Hi! My name is Éder Navacerrada, and since 2003, I have logged more than 6200 flight hours in aerial work, actively involved in Safety Management and Flight Operations. Tail-wheel aircraft, seaplanes, aerobatics, firefighting, crop spraying, and parachuting, remain as my favorite activities.
I have crossed the Atlantic on a single-engine aircraft ten times, making more than 50,000 miles cross-country and oversees around the world. Day and night, using routes and conditions similar to those used by our aviation pioneers in the 20s and 30 of the last century; Captains Jimenez and Iglesias in the Breguet, or Amelia Earheart in the Lockheed Vega.
I have performed more than a thousand parachute jumps, being my preferred activity wingsuit flying, and hundreds of safe BASE jumps, in a dozen different countries, from 75 different objects, participating and winning several international competitions. During these years, I have survived environments considered hostile by our society, having numerous “oops” (controllable micro errors) but not one “ouch” (serious accidents – touch wood), all combined with the responsibilities of family life.
But I still can die tomorrow. I’m not immortal! You could be reading this, and I might not even be able to reply from this world. Who knows!
The important part is that we cannot judge from a single event, but the system and methodology used for a more extended period. The key to survival maintaining the balance between passion and responsibility cannot be just luck for so long and so many events. It has to do with a specific view strongly influenced by the concept of “Doxastic Safety.“
Safety can not fall under a binary or dichotomic system. Good or bad. Dangerous or safe. It can neither be categorized using only three colors; red, yellow, and green. Safety goes way beyond; it’s a life philosophy.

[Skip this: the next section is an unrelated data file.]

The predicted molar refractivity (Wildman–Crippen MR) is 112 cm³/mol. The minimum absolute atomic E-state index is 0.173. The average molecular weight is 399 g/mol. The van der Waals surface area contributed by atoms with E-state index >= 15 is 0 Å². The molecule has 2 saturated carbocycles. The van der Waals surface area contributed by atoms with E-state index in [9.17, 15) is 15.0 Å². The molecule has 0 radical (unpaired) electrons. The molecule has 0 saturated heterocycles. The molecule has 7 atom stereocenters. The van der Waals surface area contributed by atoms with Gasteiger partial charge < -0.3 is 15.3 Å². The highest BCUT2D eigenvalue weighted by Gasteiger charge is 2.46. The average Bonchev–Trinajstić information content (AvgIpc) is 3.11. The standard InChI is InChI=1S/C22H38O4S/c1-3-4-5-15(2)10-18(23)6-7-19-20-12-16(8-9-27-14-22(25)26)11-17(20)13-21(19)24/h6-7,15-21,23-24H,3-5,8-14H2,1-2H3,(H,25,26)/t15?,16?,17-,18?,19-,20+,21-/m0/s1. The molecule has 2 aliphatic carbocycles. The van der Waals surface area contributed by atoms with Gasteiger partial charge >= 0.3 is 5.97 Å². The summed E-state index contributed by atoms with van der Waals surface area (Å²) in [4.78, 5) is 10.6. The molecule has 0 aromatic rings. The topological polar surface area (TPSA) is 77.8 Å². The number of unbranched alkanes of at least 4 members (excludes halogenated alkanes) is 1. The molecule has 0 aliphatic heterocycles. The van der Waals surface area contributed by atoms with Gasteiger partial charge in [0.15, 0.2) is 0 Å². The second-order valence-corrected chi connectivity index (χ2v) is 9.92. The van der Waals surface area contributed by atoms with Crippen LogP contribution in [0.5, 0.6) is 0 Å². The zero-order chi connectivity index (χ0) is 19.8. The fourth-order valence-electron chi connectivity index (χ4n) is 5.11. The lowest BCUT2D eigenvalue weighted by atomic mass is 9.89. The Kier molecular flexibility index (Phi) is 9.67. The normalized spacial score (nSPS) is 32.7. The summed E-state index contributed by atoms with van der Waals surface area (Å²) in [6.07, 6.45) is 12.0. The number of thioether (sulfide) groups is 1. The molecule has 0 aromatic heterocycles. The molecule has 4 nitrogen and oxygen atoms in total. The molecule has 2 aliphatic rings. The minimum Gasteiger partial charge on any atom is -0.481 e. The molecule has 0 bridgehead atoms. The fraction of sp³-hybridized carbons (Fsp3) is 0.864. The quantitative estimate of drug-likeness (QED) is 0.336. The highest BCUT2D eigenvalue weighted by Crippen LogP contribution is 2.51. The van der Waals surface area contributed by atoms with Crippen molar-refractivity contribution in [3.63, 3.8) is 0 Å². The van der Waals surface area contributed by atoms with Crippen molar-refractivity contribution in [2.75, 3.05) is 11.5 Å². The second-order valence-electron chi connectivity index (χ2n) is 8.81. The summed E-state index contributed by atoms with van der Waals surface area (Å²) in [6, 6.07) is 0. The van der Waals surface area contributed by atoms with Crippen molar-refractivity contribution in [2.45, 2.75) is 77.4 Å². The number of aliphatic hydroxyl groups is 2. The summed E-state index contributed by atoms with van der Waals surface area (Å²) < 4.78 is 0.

More on the Doxastic Model below.
Detailed information about my background
Doxastic Safety is founded on a few well defined core principles
Some skills can be learned during any phase of life. Other skills are learned as part of a joint plan working on both fine and gross motor skills, along with activities encouraging
The opposite of fragile is not robust, it is anti-fragile. Something that simply resists a certain stress or volatility is robust. Something that is strengthened from that same stress or volatility is anti-fragile. What does not kill you makes you stronger.
The dose makes the poison. It is not safer who is less exposed, quite the contrary, it is safer who does more, who more and better trains, and who is exposed consciously and competently, to an optimal amount of stressors.
The intensity and frequency of training, together with the environment, are determining variables in the progress equation. Sometimes, it will be necessary to train or perform at a high intensity and sometimes at lower intensity, sometimes very frequently, and sometimes it will be necessary to take a good rest to recover both phisically and mentally. The environment should vary to generate a healthy discomfort. While performing Aerial Firefighting, as an example, it means not lending ourselves to always work in the same area, for short-term comfort, nor to perform under linear standards. During a period of 20 water scoops and drops, 18 would be standard, at 50% ish of maximum performance, but at least in a couple of them it is necessary to yield at 80-90%. Performing to the maximum continuously, kills, but yielding to the minimum continuously, too.
Hierarchy of Competence during the Learning Process
During the process of learning a new skill, we will always go through the same 4 stages, regardless of our previous experience. Being knowledgeable about the process will help us master an activity.
Repetition per se is not the answer. Repetition makes permanent, not perfect. While racking up hundreds of unstructured practice sessions will help you learn a few things about it, it will not necessarily put you on the path to high-level performance. A high-performance instruction program is based on deliberate practice, which is the idea that the quality of your training can be as important as the quantity of your training. The number of hours you have amassed is not as significant as what you did on those hours. While regular practice might include mindless repetitions, deliberate practice requires focused attention and is conducted with the specific goal of improving performance, under a purposeful and systematic approach. .